As senior Micaela Bennett-Smith made her way through her calculus homework, she pulled out a Diet Coke from her brown paper lunch bag.
Taking her first sip, she glanced at the can and chuckled.
“Give it to me,” senior Ethan Ham demanded, grabbing her wrist.
Bennett-Smith shook her head, laughing.
“You have to give it to me because it even says my name on it,” Ham said.
And indeed on the bottle, in place of the customary Coke logo, it read, “Share a Coke with Ethan.”
Coca-Cola launched the “Share a Coke” campaign in the U.S. this summer. The campaign was first introduced in Australia in 2012. From there, it has spread to 50 other countries.
Coca-Cola created cans and bottles that replaced the Coke logo with 250 of the most popular names amongst teenagers.
In the ‘90s, when Ham was born, Ethan was ranked the 55th most popular name for boys in the U.S, which is why it is one of the 250.
Coca Cola encouraged people to share their experiences with named cans this summer through social media. When someone posted a picture with their “Share a Coke” bottle, they used “#shareacoke.”
Coca-Cola selected the images that stood out to them and used them in billboards or put them on their website.
“I think it’s really cool,” Bennett-Smith said. “When I buy a Coke, I never know what name I’m going to get. And you’re like ‘Hey, I know that name.’”
But Bennett-Smith, who drinks a Diet Coke every day, was disappointed to learn that there were no cans with her own name on them.
Although the names for the bottles were selected based on popular teenage names, 67 percent of SCDS high-school students’ names cannot be found on Coke cans and bottles.
One reason is variant spellings.
Seniors Clare Fina and Lara Kong are among those who have common names with uncommon spellings.
“Anything that has my name on it has an ‘i’ in it,” Fina said. “I consider it to be a different name because (Claire is) not my name.”
Even though she couldn’t get a Coke with her name, Fina did participate in the campaign.
When she was at the airport, her sister saw a bottle with her name, Grace, on it. Fina bought the Coke for her sister, who was absolutely thrilled, she said.
Then there are those students who can’t find their name on a bottle because their names come from different cultures.
Throughout the summer freshman Smita Sikaria saw her friends with “Share a Coke” bottles on various social media sites.
“But my name is never on anything,” Sikaria said.
Juniors Akilan Murugesan and Saachi Sikaria feel similarly.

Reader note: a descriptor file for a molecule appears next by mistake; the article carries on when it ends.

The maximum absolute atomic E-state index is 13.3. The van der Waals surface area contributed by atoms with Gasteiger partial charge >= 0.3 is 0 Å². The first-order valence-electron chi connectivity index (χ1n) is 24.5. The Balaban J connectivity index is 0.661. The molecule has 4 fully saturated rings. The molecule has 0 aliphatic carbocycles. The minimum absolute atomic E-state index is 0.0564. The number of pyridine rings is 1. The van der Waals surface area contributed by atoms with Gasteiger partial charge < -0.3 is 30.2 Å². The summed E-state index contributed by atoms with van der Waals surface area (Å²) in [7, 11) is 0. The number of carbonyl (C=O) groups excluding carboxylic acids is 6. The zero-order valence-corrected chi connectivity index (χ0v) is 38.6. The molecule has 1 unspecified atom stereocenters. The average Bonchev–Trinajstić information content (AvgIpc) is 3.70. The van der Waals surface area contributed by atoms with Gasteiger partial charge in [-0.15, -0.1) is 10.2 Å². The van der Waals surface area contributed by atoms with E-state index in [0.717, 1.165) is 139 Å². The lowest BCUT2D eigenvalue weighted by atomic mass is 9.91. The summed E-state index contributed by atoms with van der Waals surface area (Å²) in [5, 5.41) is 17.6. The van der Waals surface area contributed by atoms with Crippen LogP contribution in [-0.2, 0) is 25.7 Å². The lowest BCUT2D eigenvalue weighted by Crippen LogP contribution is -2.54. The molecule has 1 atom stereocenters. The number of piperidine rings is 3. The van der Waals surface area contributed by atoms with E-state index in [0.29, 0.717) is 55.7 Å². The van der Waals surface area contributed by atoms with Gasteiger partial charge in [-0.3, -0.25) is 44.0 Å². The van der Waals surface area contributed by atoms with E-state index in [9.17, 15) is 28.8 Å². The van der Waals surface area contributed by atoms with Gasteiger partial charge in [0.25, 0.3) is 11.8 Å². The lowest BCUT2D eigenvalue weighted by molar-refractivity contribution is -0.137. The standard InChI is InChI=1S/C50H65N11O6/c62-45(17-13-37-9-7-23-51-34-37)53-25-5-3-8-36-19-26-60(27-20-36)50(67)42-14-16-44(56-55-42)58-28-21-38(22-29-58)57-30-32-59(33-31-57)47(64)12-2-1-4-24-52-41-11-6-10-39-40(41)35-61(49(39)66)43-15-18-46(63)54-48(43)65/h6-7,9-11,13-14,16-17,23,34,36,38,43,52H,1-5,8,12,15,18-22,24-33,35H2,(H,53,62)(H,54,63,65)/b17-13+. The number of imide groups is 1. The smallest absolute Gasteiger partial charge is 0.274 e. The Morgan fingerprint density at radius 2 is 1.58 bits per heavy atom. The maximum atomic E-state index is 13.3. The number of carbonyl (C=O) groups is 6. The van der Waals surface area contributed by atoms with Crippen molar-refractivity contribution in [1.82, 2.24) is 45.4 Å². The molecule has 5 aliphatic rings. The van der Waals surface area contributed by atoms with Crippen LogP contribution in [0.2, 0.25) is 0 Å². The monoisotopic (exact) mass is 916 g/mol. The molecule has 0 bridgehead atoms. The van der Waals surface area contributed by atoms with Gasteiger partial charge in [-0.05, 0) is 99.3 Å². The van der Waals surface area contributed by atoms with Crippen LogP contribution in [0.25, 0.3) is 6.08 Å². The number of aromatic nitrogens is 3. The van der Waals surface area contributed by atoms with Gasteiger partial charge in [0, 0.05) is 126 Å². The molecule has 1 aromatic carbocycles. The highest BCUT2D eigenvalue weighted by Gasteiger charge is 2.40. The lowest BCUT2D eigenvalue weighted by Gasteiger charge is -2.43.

Although he was unable to get a bottle with his name on it, Murugesan often used the bottles with generic words on them (such as “Family,” “Bestie” or “Grillmaster”) at picnics or potlucks during the summer.
So did senior George Cvetich, whose name is on a can.
Cvetich was at a market in Santa Cruz with his brother when he saw Coke cans with “Share a Coke with your bros” written on them.
“We thought it was hilarious,” Cvetich said. “So we had to buy them.”
In fact, Smita, Murugesan and Saachi all have names that are unique in their cultures as well.
“I wouldn’t expect my name to be on a Coke can even if there was a similar campaign in India,” Saachi said.
Senior Skovran Cunningham’s name is a Czech name and, therefore, not part of the campaign either.
However, Cunningham’s name is a common enough name in the Czech Republic that he would expect it to be part of a “Share a Coke” campaign there.
Some students were surprised to learn that their names were not part of the campaign.
Junior Zoe Bowlus considers her name common, since she has met many people named Zoe.
However, the name Zoe gained popularity in the 2000’s. In 2008 it was ranked 58. When Bowlus was born, the name was ranked 179.
“I feel like there are a lot of Zoes in the world right now,” Bowlus said. “But most of the people I know with my name are definitely under 10.”
Junior Aidan Galati’s name, which is not sold on cans and bottles, is also popular amongst younger children. The name jumped from being ranked 311 in the 1990s to 43 in 2005.
Senior Emma Williams bought a bottle with her name three times during the course of the campaign.
“It makes me feel special, even though in reality it’s showing how unspecial I am because so many people have my name that they mass produced it,” Williams said, laughing.
Emma was ranked 56th in the ‘90s, when Emma was born.
Juniors Jacob Durante and Jacob Sands’s names were on Coke cans as well, although neither of them bought one.
Since the name Jacob was ranked the 5th most popular name for boys in the 1990s, both of them have met a lot of Jacobs their age.
Durante enjoys having a common name because it makes it easier for people to pronounce and spell, he said.
But for Sands, the charm of having a popular name has worn off.
“It was a lot cooler meeting someone with the same name until I realized just how many people have the same name,” Sands said.
Sands and sophomore Daniel Hernried (whose name can also be found on Coke cans) both find having common names with people serves as a good conversation starter.
“I just say ‘My name is Daniel, too,’” Hernried said. “And we become best friends.”
Junior Julia Owaidat isn’t as keen on having a common name.
When Owaidat was at a gas station with friends, they noticed the “Share a Coke” cans.
Hers was the only name they could find.
“Sometimes I wish I had an Arabic name,” Owaidat said.
She bought it anyway.
Previously published in the print edition on Sept. 16, 2014.